Film Festival Preview
Grown Up Gay
The Southwest Gay and Lesbian Film Festival turns five in grand fashion
“It’s amazing how much we’ve grown,” marvels Southwest Gay and Lesbian Film Festival Director Roberto Appicciafoco. The festival he helped found is entering its fifth year, and a glance through the list of films and events for 2007 shows a schedule bursting at the seams. This is both a sign of good, organic growth and an indication that the folks behind the festival are throwing themselves one fabuloso birthday party.
This year, it’s expanded from three venues to five (the SouthWest Film Center at UNM, the KiMo Theatre Downtown, the Guild Cinema in Nob Hill, the UA Highridge in the Heights and the UA Devargas in Santa Fe). Over the course of the festival’s seven days (Friday, Sept. 28, through Thursday, Oct. 4), a whopping 76 films from 18 different countries will be showcased—everything from an Israeli-based forbidden love story (The Bubble) to an Argentine coming-of-age tale (Glue) to a nostalgic look at lesbian porn (Triple X Selects: The Best of Lezsploitation) to a hairy homo documentary (Bears).
Aside from the films, festival attendees are encouraged to join in the celebration at the five gala parties—not counting the return of the ever-popular “Queer Brunch.” Only Monday and Tuesday are party-free this year—although the festival’s director doesn’t rule out the possibility that “we may even do something impromptu on those nights.”
Among the big attractions for this fifth go-around is a sizable bump in the number of celebrity guests. Openly gay actor Chad Allen, star of “Dr. Quinn, Medicine Woman,” three-time Advocate magazine cover boy and catalyst behind the Tommy Westphall Universe Hypothesis (seriously, look it up on Wikipedia), will be in attendance to promote his role in the new drama Save Me. According to Appicciafoco, the film is “the only feature, full-length queer film shot in New Mexico ... to my knowledge.” The story tells of a sex-and-drug-addicted young man (Allen) who is forced into a Christian-run ministry in an attempt to cure him of his “gay affliction”—a nice irony given that Allen was attacked by religious fundamentalists for starring in the 2005 Christian film End of the Spear.
Another major guest this year is Guinevere Turner. “Guinevere is just huge in the lesbian community ever since she came out in Go Fish,” notes Appicciafoco. After writing, producing and starring in that groundbreaking 1994 lesbian romance, the multihyphenate beauty went on to act in genre hallmarks like Kiss Me, Guido and The Fluffer and write scripts for such diverse films as American Psycho, The Notorious Bettie Page and BloodRayne. A multi-episode stint on Showtime’s “The L Word” cemented her reputation in the lesbian community. Her newest film, the feminist comedy Itty Bitty Titty Committee, will screen at the festival on Wednesday night.
Of course, Allen and Turner are just the tip of the iceberg. Various other filmmakers and actors will be in attendance this year. “For us, that’s great,” says Appicciafoco. “With the support of sponsors, we’ve gotten to the point where we can become more of a community of filmmakers.” Appicciafoco credits contributors like the Albuquerque Film Office and the festival’s first national sponsor, Skyy Vodka, for helping the 2007 outing “step it up a notch in any way we can.”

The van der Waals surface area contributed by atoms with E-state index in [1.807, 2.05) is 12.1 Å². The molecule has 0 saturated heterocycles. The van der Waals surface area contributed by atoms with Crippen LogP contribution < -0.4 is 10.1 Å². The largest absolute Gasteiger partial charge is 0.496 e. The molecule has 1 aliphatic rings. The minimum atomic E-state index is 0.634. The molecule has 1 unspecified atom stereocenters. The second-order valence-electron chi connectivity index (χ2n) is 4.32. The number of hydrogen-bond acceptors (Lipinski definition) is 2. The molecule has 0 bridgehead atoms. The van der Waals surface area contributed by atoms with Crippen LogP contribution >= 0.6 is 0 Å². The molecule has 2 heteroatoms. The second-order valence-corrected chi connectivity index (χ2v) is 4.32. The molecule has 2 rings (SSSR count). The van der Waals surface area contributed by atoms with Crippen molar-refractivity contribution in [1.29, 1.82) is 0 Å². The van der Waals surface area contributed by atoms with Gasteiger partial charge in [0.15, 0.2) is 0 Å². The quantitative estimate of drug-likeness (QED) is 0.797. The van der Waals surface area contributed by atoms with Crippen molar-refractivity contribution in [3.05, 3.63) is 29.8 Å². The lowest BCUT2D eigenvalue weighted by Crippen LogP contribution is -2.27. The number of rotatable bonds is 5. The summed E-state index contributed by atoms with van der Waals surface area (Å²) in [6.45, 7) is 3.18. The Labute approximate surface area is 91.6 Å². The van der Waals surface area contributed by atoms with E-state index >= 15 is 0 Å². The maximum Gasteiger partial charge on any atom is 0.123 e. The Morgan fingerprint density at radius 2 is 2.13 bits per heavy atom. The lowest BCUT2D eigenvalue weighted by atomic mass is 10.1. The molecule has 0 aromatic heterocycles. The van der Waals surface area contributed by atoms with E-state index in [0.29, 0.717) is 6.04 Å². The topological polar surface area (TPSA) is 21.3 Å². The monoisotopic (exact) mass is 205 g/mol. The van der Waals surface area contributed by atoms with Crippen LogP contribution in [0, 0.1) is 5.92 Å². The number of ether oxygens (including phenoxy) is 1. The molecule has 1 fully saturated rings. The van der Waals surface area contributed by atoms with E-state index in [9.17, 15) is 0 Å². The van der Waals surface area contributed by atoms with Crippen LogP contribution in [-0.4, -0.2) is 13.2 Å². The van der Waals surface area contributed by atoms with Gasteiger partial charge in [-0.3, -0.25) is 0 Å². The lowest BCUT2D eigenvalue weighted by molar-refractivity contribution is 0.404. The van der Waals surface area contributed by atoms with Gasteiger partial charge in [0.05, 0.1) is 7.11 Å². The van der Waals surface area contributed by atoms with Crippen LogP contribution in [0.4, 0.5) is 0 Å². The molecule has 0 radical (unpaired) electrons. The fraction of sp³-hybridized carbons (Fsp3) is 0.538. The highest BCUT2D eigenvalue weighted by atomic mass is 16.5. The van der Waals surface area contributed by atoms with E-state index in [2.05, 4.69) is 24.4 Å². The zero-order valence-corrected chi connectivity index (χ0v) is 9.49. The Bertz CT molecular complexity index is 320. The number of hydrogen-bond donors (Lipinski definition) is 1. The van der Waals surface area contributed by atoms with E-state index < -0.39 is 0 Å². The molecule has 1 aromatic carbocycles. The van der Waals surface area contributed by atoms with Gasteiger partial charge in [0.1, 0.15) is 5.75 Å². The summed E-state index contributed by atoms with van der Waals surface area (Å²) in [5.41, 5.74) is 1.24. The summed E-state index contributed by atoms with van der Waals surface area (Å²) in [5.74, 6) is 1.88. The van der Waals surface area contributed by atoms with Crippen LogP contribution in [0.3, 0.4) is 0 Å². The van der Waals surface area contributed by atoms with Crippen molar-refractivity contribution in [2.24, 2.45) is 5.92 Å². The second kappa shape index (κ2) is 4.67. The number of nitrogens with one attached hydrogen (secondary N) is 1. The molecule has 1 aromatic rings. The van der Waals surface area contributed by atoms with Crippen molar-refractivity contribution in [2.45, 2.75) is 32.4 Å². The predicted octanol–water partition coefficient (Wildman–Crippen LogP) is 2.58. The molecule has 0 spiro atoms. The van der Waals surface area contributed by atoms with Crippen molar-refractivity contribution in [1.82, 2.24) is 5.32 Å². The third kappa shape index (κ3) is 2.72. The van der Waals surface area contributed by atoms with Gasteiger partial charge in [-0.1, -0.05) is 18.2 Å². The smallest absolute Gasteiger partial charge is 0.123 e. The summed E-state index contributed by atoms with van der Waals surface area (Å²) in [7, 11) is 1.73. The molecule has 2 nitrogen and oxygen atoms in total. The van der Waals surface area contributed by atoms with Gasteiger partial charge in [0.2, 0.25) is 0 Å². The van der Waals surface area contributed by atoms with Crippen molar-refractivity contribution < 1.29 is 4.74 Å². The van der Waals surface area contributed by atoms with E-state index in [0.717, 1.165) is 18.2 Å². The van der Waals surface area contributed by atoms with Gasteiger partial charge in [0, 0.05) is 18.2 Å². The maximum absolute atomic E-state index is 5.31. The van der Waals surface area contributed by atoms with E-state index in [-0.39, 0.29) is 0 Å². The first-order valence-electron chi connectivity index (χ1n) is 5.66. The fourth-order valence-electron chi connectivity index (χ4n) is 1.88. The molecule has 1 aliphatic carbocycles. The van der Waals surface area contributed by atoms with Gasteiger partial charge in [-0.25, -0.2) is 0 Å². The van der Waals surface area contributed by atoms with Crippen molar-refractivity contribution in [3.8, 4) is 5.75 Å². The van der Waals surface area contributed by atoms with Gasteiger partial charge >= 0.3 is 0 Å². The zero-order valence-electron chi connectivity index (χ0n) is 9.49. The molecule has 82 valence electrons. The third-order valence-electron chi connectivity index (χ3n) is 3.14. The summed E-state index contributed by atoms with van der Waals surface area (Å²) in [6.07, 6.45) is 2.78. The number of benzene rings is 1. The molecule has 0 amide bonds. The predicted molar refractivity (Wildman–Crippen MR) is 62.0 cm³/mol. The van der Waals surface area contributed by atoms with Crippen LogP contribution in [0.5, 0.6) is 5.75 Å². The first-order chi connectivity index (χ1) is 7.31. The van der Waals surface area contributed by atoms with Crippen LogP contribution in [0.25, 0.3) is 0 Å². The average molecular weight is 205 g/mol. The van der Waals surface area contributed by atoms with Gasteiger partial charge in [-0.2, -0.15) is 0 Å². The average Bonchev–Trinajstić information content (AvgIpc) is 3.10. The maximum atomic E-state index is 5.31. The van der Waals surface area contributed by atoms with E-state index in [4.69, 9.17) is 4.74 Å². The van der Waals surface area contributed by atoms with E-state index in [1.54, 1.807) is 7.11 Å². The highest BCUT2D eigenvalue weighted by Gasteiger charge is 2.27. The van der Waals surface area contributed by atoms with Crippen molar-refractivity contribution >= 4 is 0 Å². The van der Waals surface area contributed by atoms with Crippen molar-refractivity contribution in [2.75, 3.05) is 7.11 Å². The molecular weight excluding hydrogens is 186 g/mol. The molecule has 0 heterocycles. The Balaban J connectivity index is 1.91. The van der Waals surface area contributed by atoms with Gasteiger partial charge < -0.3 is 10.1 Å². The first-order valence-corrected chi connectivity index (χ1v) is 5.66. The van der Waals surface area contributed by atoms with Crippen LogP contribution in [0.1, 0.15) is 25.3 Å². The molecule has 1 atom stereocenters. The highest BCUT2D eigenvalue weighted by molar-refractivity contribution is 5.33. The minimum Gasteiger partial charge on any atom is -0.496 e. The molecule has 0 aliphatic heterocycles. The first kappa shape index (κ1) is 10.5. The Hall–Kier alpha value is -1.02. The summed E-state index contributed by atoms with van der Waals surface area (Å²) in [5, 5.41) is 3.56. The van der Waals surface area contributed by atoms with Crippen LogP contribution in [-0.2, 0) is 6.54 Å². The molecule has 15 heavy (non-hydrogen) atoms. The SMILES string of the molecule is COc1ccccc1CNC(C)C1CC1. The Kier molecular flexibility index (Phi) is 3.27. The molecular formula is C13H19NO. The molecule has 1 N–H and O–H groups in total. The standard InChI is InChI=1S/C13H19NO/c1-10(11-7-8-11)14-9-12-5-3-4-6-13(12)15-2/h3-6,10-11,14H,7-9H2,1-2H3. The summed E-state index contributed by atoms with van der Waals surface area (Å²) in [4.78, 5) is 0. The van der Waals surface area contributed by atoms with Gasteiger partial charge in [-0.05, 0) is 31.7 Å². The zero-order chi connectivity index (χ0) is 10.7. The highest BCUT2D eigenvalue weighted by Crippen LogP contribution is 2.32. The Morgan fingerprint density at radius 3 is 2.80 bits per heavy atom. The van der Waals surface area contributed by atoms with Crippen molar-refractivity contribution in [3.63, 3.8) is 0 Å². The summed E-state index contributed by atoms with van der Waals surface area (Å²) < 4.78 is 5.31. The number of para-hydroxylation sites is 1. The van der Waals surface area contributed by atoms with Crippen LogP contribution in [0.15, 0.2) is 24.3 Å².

Last year, between 100 and 150 films were submitted for possible inclusion in the Southwest Gay and Lesbian Film Festival. This year, programmers saw a “100 percent increase.” More than 300 films flooded in. Appicciafoco chalks this up to an exponential increase in the number of gay, lesbian, bisexual and transgendered films being made. “I’d say 400 or 500 GLBT films are produced every year now. Going over to the digital medium has really helped,” says Appicciafoco. “It’s like a floodgate.”
Of course, the increased profile of the Southwest Gay and Lesbian Film Festival hasn’t hurt submissions either. “Definitely, when I got to L.A. or San Francisco, to those festivals, people recognize the Southwest Gay and Lesbian Film Festival,” says Appicciafoco. “We try to market outside the state as much as we can.” The festival’s stylish and info-packed website (www.closetcinema.org) has also contributed immensely to the festival’s “cool kid” image. Posters designed by Alibi graphic designer Jeff Drew have done their part as well. “Jeff Drew designed a great poster,” admits Appicciafoco. “Every time we put them up in Santa Fe, people are stealing them.”
With guests flooding in and online ticket sales soaring, the 2007 Gay and Lesbian Film Festival is already looking like a major success. “This year really puts us on the map,” calculates Appicciafoco. “It’s always a five-year market for film festivals to see if they can make it. We’ve definitely blossomed through the years.”
Festival passes, punchcards and tickets for the Southwest Gay and Lesbian Film Festival are available for purchase at Burning Paradise Video (800 Central SW) and Self Serve Sexuality Resource Center (3904B Central SW). The Santa Fe box office is located at Backroad Pizza (1807 Second Street). Program guides with complete ticket information, schedule of films and events can be found at ticket outlets and online at www.closetcinema.org.
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